It is absolutely critical to be prepared by having the appropriate infrastructure in place if you are to avoid punitive actions for poorly executing on 340B requirements and the inability to support a clean audit encounter due to lack of proper SOPs, disciplined adherence and full documentation of all computations, submissions and communications.
How do you prepare for an audit?
Gather the team.
Do you know who you will need data/assistance from internally in the event of an audit? Are you using a third-party vendor for government pricing assistance? Have you been provided guidance from these internal or external resources on getting the correct infrastructure in place to ensure you are completely compliant?
Review your SOPs for accuracy and completeness. And then follow them.
Do you have robust SOPs in place for your government pricing activities? Are the SOPs current and accurate? What controls are in place to ensure that your SOPs are being followed?
Review your data.
Based upon your data, does it appear that your SOPs are being diligently followed? Have you conducted any routine checks on PHS pricing to ensure that notifications and contract pricing processed match calculated/reported pricing values? If you’ve completed an AMP restatement for Medicaid that resulted in lower AMP values, which would decrease your PHS/340B prices, did your organization offer refunds to 340B entities as is required?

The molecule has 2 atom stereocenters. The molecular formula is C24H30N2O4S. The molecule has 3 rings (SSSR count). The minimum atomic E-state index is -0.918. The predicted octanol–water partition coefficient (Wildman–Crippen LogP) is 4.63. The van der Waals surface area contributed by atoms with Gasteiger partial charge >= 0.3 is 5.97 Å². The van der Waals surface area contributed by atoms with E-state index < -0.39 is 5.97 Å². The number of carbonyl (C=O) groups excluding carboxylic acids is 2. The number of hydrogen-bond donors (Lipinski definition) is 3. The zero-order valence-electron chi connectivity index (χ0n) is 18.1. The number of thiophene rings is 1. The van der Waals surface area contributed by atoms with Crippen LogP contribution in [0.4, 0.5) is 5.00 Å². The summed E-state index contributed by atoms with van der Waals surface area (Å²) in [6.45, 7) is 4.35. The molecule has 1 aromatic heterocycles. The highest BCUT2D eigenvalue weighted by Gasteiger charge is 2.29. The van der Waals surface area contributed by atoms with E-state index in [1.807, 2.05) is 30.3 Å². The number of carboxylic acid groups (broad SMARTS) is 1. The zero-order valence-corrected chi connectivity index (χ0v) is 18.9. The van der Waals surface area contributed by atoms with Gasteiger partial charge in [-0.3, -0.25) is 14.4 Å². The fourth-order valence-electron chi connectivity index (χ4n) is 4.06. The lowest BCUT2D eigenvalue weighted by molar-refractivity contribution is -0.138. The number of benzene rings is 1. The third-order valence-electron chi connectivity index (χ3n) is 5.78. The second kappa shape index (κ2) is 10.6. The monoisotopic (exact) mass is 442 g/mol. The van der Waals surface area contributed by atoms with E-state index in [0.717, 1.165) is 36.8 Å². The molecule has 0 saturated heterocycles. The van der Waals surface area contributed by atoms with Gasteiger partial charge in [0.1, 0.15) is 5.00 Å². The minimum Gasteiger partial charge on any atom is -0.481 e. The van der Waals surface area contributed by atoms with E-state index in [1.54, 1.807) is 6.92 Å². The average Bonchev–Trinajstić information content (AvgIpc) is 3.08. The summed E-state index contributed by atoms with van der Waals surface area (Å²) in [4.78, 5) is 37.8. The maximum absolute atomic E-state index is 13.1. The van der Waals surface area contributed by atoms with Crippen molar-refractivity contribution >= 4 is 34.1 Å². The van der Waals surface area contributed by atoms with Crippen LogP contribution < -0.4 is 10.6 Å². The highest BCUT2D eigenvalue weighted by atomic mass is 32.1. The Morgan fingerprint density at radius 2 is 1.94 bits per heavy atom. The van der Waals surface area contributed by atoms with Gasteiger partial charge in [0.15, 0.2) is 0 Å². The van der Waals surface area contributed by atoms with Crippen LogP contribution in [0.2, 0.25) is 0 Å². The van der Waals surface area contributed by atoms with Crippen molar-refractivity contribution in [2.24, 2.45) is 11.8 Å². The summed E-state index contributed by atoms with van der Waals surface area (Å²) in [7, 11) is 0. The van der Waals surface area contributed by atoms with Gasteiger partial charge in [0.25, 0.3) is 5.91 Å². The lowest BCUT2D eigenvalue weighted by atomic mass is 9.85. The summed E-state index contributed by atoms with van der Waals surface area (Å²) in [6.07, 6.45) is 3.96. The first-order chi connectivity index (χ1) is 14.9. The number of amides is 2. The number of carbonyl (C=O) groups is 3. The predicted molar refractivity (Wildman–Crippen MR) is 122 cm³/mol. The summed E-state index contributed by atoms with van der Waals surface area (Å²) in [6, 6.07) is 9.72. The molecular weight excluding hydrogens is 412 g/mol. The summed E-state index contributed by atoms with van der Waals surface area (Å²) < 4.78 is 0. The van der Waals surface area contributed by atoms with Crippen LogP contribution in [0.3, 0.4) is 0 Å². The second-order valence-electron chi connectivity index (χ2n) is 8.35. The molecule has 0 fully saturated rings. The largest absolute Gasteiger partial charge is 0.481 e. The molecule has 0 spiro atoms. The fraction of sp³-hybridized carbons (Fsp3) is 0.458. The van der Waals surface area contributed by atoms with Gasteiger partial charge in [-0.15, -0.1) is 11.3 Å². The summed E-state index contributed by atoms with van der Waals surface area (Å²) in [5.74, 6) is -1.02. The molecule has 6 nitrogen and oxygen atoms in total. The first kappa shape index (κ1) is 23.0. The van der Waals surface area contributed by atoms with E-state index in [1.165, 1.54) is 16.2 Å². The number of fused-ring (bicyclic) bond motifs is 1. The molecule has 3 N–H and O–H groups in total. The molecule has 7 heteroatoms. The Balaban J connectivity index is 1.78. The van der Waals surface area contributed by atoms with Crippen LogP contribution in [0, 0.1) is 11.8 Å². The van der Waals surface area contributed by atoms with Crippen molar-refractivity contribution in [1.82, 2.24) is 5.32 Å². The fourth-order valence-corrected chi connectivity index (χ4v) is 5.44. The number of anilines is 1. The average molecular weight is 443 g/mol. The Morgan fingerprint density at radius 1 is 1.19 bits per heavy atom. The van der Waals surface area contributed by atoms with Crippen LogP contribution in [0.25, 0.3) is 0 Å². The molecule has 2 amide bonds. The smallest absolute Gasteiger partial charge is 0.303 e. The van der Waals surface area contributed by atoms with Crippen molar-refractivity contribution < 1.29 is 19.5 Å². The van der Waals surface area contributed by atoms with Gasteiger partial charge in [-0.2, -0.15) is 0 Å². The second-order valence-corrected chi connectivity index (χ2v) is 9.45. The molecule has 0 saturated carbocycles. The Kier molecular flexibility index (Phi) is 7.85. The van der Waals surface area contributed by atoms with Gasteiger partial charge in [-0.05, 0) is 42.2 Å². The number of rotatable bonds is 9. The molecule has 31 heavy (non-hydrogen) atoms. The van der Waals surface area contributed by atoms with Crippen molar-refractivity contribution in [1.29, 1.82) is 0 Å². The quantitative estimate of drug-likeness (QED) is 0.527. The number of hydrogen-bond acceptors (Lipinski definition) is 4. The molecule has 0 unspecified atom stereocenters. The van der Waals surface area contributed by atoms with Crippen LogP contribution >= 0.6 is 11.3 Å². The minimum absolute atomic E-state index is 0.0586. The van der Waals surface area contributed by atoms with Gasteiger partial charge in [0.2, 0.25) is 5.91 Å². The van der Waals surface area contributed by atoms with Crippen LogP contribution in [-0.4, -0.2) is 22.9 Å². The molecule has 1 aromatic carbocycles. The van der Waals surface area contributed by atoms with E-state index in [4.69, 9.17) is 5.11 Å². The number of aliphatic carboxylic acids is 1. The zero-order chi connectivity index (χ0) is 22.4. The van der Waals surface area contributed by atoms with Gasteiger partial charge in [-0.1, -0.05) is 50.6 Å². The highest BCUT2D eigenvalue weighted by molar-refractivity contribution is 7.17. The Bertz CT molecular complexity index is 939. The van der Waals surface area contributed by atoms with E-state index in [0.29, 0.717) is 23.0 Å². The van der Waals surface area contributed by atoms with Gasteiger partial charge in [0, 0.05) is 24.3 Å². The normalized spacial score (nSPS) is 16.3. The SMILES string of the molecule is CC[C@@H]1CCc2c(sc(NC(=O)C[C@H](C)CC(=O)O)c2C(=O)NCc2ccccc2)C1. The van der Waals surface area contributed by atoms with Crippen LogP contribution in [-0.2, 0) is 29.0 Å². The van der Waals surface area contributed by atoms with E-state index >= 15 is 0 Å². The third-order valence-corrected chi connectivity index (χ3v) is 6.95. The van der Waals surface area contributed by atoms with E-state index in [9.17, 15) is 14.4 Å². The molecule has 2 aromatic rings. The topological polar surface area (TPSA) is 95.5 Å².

Talk to the experts.
Finding out during a government audit that you needed help, but didn’t know it, is not the way that you want to learn what you may have been doing wrong. Do you know any experts in the space that you can call for guidance on government pricing issues?
Set yourself up for success
During the past decade, we have had numerous companies reach out to us after receiving notice of an audit. The outcome is usually pretty predictable. Companies that have (and follow) a well-documented and compliant SOP are always going to be ahead of the curve. If you are able to provide all of your backup information and it aligns with your SOP, we’re confident you will come out of the process just fine. Remember, auditors are looking to validate your process and documentation, and ensure you are not making exceptions intended to circumvent guidelines, rules or laws. While it is not unusual for an audit to uncover an honest mistake, that is something completely different than poor intent. There often is a straightforward path to resolve those types of issues.
Government pricing is complex. If you have questions about your situation and the PHS/340B program, call us. We regularly provide companies with preliminary guidance – without long term obligation. Call us at 262-297-3007 or email your questions to firstname.lastname@example.org.